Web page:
Continue Reading>>

11 March, 2013

Vanilla Frozen Yogurt

My kids eat plain yogurt literally by the bucket. I actually do buy them in 1kg buckets. And I usually take two of these buckets as one will probably not last longer than a day or two. They have yogurt every day with plain brown rice and/or Red Lentil Dal. Or as a snack on its own, or for breakfast with chopped grapes and almonds. Only recently my son discovered his love for frozen yogurt. It will be a welcome cool and refreshing treat for the forthcoming summer months.

I am always happy when I find a dessert, snack or treat that they like AND that is healthy AND can be homemade. But that still looks like a kids treat, and not like some hippie health food. Because in reality, my kids do see what other kids have for snacks. And they are old enough to see that the snacks that I allow them are different to what the neighbors' kids and school mates eat.

But I take the opportunity to clap myself on the shoulder: I have laid a  good groundwork so far in educating my kids about food, telling them what is healthy and what is not and why and why it is important to eat lots of certain foods and only little of others.
In a way it makes me happy, when my son tells my on the way back from school what incredible junk food one or the other classmate had in his lunch box today.

Our ice cream maker has been in use throughout the winter with various honey-sweetened raw fruit sorbets (e.g. kiwi, raspberry or lemon) that a certain family member likes to eat as dessert after dinner. It's his way of eating fresh fruit.

Now I will have to squeeze in some frozen yogurt sessions into the schedule. Which I will do. Happily. Because I like the Vanilla Frozen Yogurt too. It's has such a simple straight forward tangy and refreshing taste. Well, nothing else could be expected from a three-ingredient dessert. Enjoy.


4 cups whole milk yogurt OR 2 cups strained/Greek yogurt
80g raw sugar, powdered*
1 vanilla bean, scraped OR 2 teaspoons vanilla extract

* You can grind regular sugar in a spice or coffee grinder to achieve finer sugar granules

Serves 4-6
If you use regular whole milk yogurt, strain the yogurt through several layers of cheesecloth or clean kitchen towel for two hours. Discard the whey.
Stir the sugar and the vanilla into the strained or Greek yogurt until well and evenly combined.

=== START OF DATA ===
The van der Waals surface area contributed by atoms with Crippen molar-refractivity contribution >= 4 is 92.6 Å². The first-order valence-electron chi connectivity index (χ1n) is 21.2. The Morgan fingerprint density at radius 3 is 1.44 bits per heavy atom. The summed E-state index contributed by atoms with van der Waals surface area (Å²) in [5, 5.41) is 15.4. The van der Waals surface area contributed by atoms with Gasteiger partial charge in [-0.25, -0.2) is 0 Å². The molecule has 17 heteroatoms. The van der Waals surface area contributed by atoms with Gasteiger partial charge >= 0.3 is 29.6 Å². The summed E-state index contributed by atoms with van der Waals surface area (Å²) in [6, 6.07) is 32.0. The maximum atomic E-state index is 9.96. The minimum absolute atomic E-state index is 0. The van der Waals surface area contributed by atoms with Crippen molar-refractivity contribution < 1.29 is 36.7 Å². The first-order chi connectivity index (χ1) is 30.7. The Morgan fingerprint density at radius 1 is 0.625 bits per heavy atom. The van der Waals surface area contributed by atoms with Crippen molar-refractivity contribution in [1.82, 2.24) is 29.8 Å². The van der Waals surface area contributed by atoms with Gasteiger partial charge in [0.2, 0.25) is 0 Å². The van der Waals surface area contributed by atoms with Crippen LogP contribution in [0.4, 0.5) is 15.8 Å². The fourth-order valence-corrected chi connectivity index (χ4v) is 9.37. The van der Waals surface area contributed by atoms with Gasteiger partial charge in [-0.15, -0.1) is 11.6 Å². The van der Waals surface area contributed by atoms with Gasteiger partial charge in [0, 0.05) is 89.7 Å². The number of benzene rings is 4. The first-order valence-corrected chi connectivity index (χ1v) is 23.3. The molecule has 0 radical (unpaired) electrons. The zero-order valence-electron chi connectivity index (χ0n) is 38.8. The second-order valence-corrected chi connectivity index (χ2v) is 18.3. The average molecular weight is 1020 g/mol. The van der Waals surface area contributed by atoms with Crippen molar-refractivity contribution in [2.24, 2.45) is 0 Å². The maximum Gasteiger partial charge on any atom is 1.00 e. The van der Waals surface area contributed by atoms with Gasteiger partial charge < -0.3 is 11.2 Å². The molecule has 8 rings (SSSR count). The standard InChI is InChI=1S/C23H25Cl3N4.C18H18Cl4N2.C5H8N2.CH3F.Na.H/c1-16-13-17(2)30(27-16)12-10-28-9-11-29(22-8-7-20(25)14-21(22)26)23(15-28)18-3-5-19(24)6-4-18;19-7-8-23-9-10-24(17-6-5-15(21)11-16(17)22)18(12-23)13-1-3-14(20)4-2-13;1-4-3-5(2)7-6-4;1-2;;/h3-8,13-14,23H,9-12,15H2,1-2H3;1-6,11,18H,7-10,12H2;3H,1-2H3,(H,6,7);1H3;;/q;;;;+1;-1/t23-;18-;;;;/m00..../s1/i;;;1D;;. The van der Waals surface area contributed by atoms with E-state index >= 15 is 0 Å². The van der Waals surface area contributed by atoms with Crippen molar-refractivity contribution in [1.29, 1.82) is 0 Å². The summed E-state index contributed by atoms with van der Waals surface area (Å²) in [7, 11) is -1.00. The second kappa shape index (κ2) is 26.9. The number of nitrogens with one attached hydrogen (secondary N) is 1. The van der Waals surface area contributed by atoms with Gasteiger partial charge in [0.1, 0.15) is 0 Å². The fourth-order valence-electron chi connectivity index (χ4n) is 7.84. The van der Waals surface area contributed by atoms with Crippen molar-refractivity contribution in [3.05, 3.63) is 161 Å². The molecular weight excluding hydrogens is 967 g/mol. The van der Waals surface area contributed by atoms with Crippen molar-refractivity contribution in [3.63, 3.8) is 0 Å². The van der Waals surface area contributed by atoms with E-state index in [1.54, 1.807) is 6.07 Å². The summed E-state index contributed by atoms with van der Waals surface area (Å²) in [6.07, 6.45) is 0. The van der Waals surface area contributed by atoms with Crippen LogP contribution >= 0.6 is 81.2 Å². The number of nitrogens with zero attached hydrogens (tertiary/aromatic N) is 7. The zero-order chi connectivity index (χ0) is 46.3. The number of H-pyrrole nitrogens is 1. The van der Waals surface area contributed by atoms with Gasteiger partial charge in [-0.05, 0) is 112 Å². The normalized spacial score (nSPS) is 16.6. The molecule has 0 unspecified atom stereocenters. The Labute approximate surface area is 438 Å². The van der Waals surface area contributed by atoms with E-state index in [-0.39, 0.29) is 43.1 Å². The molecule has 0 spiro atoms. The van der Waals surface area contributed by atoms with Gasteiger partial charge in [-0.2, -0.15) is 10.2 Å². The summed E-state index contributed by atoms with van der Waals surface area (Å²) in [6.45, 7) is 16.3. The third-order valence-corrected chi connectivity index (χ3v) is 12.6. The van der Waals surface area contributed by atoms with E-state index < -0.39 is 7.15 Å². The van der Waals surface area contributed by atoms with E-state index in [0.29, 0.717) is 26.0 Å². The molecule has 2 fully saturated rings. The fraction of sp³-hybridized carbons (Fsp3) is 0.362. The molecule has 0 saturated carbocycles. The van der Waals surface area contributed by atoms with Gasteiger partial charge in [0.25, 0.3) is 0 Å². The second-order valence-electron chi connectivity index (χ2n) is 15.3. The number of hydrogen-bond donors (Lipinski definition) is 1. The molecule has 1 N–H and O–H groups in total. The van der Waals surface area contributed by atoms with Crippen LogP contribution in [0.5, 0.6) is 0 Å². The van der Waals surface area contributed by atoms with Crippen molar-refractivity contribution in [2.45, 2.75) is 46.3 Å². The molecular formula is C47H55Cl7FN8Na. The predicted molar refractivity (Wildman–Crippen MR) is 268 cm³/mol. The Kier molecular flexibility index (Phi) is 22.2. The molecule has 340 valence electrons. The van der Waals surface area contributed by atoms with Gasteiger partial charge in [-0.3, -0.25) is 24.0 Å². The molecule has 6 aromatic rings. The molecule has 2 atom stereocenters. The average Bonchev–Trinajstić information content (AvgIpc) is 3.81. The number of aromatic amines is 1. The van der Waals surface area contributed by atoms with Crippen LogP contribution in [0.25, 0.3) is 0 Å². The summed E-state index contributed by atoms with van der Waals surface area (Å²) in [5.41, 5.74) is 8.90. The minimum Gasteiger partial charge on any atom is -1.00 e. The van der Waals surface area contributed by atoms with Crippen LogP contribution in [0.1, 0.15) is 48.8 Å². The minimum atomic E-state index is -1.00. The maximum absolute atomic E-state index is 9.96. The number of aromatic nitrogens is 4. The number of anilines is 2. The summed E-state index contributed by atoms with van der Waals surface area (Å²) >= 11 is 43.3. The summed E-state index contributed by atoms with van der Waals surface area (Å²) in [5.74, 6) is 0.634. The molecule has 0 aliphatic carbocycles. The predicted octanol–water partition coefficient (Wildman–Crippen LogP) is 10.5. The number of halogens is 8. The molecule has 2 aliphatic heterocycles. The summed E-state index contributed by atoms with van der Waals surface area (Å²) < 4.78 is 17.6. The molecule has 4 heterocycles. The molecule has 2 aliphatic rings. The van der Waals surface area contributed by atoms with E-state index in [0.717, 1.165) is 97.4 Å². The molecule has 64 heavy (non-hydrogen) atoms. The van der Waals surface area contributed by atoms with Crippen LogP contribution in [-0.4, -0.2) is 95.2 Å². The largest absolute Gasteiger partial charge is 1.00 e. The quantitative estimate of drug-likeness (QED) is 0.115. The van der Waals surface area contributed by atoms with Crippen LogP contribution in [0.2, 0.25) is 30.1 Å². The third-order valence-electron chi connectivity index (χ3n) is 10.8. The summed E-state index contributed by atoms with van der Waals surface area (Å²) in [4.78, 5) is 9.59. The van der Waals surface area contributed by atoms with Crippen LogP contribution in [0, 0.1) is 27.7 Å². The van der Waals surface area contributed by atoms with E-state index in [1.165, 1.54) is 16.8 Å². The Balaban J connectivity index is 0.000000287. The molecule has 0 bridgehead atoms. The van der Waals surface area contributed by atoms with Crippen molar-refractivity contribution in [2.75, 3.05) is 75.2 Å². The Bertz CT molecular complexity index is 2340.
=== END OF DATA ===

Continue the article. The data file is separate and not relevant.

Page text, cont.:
Transfer mixture to ice cream maker and follow its instructions.

Pour the yogurt mixture into a shallow bowl or pan. Freeze until almost solid, about 1-2 hours. Take out of the freezer, and thoroughly stir it with a fork. Put back into freezer and freeze until solid.
Scoop out the frozen mixture and place it into a food processor. Pulse until smooth. Transfer frozen yogurt to airtight container and return to freezer until ready to serve.

You may want to take out the ice cream and leave it at room temperature for 10 minutes before serving to soften and make scooping easier.
Continue Reading>>

06 March, 2013

Herbed Feta Quinoa Crackers

I am very happy to be presenting a new savory snack recipe today. I am very proud about this recipe, as my 5-year old daughter likes it. She is a bit of a fussy eater. Not so much with regards to what she eats/doesn't eat. It's more about timings.

Like me, she doesn't like to eat straight after she gets up in the morning. We both only develop an appetite about an hour or two after getting out of bed. When she comes home from school she is hungry, but too tired to eat. Especially a proper lunch. A vicious cycle starts. If she starts snacking, she will do so the whole afternoon: a slice of apple here, some grapes or a little chunk of cheese there. Half a cup of milk here, a carrot there. Any finger food will do, as long as she doesn't have to sit down in front of a plate of food (that may possibly include a piece of broccoli or cauliflower). The problem is, it doesn't fill her up. She actually needs a whole plate of food.

My daughter only started school in January, and the first weeks were all about adjustment. Quite difficult for everyone involved, to say the least. As I was the first person she would see after school, I was the outlet for all the new impressions and emotions that had piled up during her mornings in school: I was confronted with tantrums like I hadn't seen in ages, she would be incredibly impatient and just shout at me, or simply not talk at all.

By now, I can get her to eat some lunch on most days. For the other days, I have no choice than to keep wholesome and filling snacks ready. Crackers and hummus are some of her all-time favorites. These Feta Quinoa Crackers have a lovely hearty flavor. Due to the quinoa flakes, feta and eggs, they are a good source of protein too. Good for any school lunchbox, BBQ, potluck or cranky school children after a long day. 

(Print Recipe)

1 cup fine quinoa flakes (or fine oat flakes for a non-GF version)
1/4 cup chickpea flour
1/2 teaspoon salt
2 tablespoons dried oregano (or thyme, za'atar, rosemary)

1/4 cup olive oil
2 eggs
3oz/75g feta cheese

Yields ca. 20 depending on size
Preheat oven to 180C/375F. 

In a bowl, combine quinoa/oat flakes, chickpea flour, salt and dried herbs. Mix well.
In another bowl lightly beat the eggs. Blend in the olive oil and feta cheese.
Combine wet and dry ingredients. Knead the dough until well combined.

Between two sheets of parchment paper, roll out the dough evenly and as thin as possible, to 1/8-1/4 inch thickness. Remove top paper. With a knife or cookie cutter, cut the dough into desired shapes. Transfer onto baking sheet (with bottom parchment paper).
Bake for 20-25 minutes (depending on thickness of the crackers) or until edges turn golden brown. Remove from the oven and let cool. Break crackers at pre-cut edges. Serve immediately or keep in open bowl.
Continue Reading>>